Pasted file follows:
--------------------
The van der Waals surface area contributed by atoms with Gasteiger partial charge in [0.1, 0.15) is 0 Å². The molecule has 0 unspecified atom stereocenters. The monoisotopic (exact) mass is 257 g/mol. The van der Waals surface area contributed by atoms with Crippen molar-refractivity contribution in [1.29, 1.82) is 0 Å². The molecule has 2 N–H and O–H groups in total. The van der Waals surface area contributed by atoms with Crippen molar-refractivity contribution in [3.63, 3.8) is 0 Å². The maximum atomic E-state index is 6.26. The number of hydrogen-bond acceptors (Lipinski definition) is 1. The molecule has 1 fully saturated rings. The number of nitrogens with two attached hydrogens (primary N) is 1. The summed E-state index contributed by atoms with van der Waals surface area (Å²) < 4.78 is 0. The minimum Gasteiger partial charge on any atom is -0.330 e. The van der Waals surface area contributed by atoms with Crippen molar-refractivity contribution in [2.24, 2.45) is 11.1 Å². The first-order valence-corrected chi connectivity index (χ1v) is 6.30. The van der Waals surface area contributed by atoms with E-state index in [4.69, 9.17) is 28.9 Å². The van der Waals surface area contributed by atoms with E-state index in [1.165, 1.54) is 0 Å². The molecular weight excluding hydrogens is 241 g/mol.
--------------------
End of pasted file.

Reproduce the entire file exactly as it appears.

The van der Waals surface area contributed by atoms with Gasteiger partial charge in [0.1, 0.15) is 0 Å². The molecule has 0 unspecified atom stereocenters. The monoisotopic (exact) mass is 257 g/mol. The van der Waals surface area contributed by atoms with Crippen molar-refractivity contribution in [1.29, 1.82) is 0 Å². The molecule has 2 N–H and O–H groups in total. The van der Waals surface area contributed by atoms with Crippen molar-refractivity contribution in [3.63, 3.8) is 0 Å². The maximum atomic E-state index is 6.26. The number of hydrogen-bond acceptors (Lipinski definition) is 1. The molecule has 1 fully saturated rings. The number of nitrogens with two attached hydrogens (primary N) is 1. The summed E-state index contributed by atoms with van der Waals surface area (Å²) < 4.78 is 0. The minimum Gasteiger partial charge on any atom is -0.330 e. The van der Waals surface area contributed by atoms with Crippen molar-refractivity contribution in [2.24, 2.45) is 11.1 Å². The first-order valence-corrected chi connectivity index (χ1v) is 6.30. The van der Waals surface area contributed by atoms with E-state index in [4.69, 9.17) is 28.9 Å². The van der Waals surface area contributed by atoms with E-state index in [1.165, 1.54) is 0 Å². The molecular weight excluding hydrogens is 241 g/mol.